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Connecting Flex Power Modules’ solutions in parallel or series

Blog • August 17, 2021

We know that sometimes an application comes along where one power module is simply not enough to provide the required voltage or current. So, what are the options?

Connecting two or more converters in parallel can provide the solution as it increases the available load current and, therefore, the load power. However, caution is required. For instance, many assume that parallel configuration is fine providing you use two DC/DC converters of the same specification – the thinking being that this strategy will ensure equal load sharing. And yet, even connecting two identical power modules in parallel will result in unequal load sharing due to component tolerances. The module with slightly higher output will end up supplying the entire load current, with the other offering precious little. Operating life may well reduce due to the creation of a thermal hot spot.

To circumvent this situation, you can adopt a DC/DC converter that takes advantage of droop load sharing (DLS) or active current sharing (ACS). Although the former benefits from a simple design, the latter is advantageous for higher power systems. Equal load sharing through DLS or ACS minimises the dynamic response required from each converter, resulting in less disruption to the output.

We hear a common question: why not simply use a bigger power module instead of using two smaller ones in parallel? In short, bigger converters might be less efficient than their smaller counterparts, and will require bigger passives, which demand space. What’s more, you’ll find that deploying two smaller DC/DC power modules can spread the dissipated heat over a larger PCB area, aiding reliability.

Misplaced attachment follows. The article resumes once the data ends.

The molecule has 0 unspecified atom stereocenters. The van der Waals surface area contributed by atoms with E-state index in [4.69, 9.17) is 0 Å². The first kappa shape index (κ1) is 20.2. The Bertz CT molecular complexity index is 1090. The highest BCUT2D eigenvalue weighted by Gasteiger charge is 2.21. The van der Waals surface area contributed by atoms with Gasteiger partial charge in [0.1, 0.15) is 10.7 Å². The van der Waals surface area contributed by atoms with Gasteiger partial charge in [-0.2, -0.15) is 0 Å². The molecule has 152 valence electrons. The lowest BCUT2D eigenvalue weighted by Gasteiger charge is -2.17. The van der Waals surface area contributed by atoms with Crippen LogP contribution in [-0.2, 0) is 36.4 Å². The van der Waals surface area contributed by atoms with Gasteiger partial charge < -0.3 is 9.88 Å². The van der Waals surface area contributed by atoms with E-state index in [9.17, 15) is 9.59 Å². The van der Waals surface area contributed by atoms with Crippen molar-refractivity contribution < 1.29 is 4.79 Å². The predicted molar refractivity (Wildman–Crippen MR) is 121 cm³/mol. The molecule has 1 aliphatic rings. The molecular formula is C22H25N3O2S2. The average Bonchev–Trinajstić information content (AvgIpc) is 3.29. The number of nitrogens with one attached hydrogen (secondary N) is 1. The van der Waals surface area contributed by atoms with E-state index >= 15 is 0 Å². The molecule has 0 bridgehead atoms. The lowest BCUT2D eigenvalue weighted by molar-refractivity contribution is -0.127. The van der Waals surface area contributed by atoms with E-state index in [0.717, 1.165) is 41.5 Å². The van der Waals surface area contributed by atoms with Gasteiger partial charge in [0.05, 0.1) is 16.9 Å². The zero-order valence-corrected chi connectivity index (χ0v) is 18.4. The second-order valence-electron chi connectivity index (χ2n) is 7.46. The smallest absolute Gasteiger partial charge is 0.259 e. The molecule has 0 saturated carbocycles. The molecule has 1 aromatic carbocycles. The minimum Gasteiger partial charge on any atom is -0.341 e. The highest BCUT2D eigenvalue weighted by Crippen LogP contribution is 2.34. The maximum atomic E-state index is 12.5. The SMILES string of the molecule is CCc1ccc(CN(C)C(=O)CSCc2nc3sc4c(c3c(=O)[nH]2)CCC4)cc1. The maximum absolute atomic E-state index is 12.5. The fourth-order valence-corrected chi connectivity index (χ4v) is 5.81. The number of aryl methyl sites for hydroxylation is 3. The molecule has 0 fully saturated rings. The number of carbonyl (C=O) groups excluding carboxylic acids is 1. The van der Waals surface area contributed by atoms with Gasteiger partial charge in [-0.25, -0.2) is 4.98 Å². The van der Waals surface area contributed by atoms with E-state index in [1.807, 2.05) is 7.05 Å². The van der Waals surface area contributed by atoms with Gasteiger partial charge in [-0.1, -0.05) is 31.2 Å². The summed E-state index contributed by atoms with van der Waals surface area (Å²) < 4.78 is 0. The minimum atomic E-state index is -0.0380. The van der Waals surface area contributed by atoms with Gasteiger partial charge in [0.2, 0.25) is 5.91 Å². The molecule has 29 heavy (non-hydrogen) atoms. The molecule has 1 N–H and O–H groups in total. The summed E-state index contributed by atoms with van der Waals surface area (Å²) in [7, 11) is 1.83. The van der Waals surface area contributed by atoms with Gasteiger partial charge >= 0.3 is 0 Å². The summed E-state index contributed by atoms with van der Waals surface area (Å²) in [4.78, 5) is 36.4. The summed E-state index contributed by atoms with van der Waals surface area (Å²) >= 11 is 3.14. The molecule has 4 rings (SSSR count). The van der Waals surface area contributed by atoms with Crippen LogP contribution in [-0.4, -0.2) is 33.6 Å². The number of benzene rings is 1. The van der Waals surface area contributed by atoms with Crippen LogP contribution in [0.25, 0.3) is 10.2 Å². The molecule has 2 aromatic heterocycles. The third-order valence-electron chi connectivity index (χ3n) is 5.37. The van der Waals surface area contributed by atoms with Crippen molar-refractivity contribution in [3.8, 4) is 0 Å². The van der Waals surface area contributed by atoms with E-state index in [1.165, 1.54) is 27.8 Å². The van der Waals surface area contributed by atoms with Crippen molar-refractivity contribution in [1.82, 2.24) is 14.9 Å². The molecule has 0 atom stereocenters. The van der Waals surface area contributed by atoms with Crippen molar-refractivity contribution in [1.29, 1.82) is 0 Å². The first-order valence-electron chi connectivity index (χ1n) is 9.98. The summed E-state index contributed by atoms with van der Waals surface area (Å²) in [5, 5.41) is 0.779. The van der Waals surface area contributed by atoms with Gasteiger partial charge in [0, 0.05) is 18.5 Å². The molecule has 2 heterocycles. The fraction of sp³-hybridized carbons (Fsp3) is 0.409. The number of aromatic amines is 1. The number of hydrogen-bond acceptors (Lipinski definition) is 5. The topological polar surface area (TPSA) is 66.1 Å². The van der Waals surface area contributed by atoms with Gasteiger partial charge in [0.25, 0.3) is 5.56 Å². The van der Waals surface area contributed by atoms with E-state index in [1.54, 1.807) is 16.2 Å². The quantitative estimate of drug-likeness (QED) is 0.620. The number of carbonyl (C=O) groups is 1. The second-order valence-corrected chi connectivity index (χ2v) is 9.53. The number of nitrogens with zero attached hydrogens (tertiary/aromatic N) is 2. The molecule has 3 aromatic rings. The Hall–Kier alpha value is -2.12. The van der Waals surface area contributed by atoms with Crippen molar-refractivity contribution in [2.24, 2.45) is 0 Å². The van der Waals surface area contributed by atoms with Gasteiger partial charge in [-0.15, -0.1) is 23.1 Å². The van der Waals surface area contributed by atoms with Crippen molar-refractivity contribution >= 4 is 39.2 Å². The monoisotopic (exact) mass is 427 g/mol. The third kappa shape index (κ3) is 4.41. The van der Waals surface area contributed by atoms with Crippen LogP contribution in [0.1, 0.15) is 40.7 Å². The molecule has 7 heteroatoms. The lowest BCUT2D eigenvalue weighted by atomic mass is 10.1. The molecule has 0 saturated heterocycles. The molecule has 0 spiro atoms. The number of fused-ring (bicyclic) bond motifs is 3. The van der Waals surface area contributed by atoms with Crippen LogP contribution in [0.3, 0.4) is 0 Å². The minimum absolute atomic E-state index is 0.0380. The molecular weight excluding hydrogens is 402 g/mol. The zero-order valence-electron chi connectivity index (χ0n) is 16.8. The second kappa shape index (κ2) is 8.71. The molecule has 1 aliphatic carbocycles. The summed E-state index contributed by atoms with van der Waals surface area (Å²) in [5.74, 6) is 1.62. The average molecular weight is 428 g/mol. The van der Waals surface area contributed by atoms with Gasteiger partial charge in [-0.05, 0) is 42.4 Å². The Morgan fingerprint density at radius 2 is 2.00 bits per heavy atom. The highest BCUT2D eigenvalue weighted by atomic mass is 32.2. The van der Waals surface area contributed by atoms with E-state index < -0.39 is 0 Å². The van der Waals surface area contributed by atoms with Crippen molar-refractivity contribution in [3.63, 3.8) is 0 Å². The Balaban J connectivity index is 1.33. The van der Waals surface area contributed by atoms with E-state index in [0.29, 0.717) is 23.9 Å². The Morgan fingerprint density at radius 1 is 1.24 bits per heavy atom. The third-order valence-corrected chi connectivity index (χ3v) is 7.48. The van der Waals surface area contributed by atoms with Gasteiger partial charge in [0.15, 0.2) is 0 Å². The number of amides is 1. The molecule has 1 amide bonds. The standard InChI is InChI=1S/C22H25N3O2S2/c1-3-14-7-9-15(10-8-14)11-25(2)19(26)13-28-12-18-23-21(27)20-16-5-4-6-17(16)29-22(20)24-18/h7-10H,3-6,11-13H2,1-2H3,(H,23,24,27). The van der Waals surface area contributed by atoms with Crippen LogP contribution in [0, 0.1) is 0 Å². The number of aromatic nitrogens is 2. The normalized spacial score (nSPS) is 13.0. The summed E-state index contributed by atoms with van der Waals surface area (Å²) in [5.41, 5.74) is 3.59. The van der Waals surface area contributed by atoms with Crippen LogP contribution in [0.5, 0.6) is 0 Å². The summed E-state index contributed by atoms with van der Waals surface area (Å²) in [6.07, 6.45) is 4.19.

Astute product choice

In terms of product selection, the potential for parallel connection is device-dependent, so you should always consult the technical specification and/or check with the supplier. It’s important to remember that not all modern DC/DC converters have the capability for parallel connection, at least not without external current-share control circuitry. Others may be limited to paralleling for redundancy rather than current sharing.

The inherent design of our PKM4817LNH DC/DC converter, for example, makes it very easy to connect in parallel. Using DLS, the converter effectively offers a ‘soft’ output voltage versus current characteristic. As a result, the output voltage of each converter adjusts downwards automatically as current increases, ensuring that each converter shares the total output current. The upshot is that this power module achieves current sharing without the need for any external components or connections.

Other power modules, such as our PKB-C, PKB-D, PKJ, PKM-A, PKM-D, PKM-NH (except the aforementioned PKM4817LNH), PKU-C, PKU-D and PKU-S series, require an external current-sharing integrated circuit wherever there is a need for parallel configuration. Due to active rectification (for high efficiency), an ORing circuit (diode or MOSFET) must be used on each module’s output - even in parallel - for increased power. Without this component, the module’s rectifier will suffer damage due to reverse current. Reference designs for such circuits are available on our Design Note 006.

In terms of layout, our best-practice advice is to connect the outputs together as close to the load as possible. Furthermore, avoid connecting diodes or other current-blocking devices between the inputs of paralleled products. Maintaining low resistance and inductance between the inputs is another good strategy.

Products that provide ACS include the BMR4910202/853 and BMR4800112/032 digital intermediate bus converters, for example. In this case, a signal line connects the paralleled converters and actively controls their internal switching operation as a function of the sensed current level in each converter, achieving extremely high sharing accuracy.

Connecting devices in series

For those applications that need higher voltages rather than higher currents, it’s also possible to connect power supplies in series. To provide an example, designers can connect the outputs of two 30 V converters in series to produce a 60 V rail. The load voltage will be the sum of the output voltages of all power supplies in series. However, the load current will be restricted to the power supply with lowest load current capability. As a further caveat, it may be necessary to include protection circuitry to disable one device if the other turns off for any reason. This technique can be very useful if you have an unusual voltage requirement, or cannot find a single standard module solution to a particular need.

For further information on using our converters in your application, please contact our team of expert applications engineers, who will be happy to support your designs with their know-how and experience:

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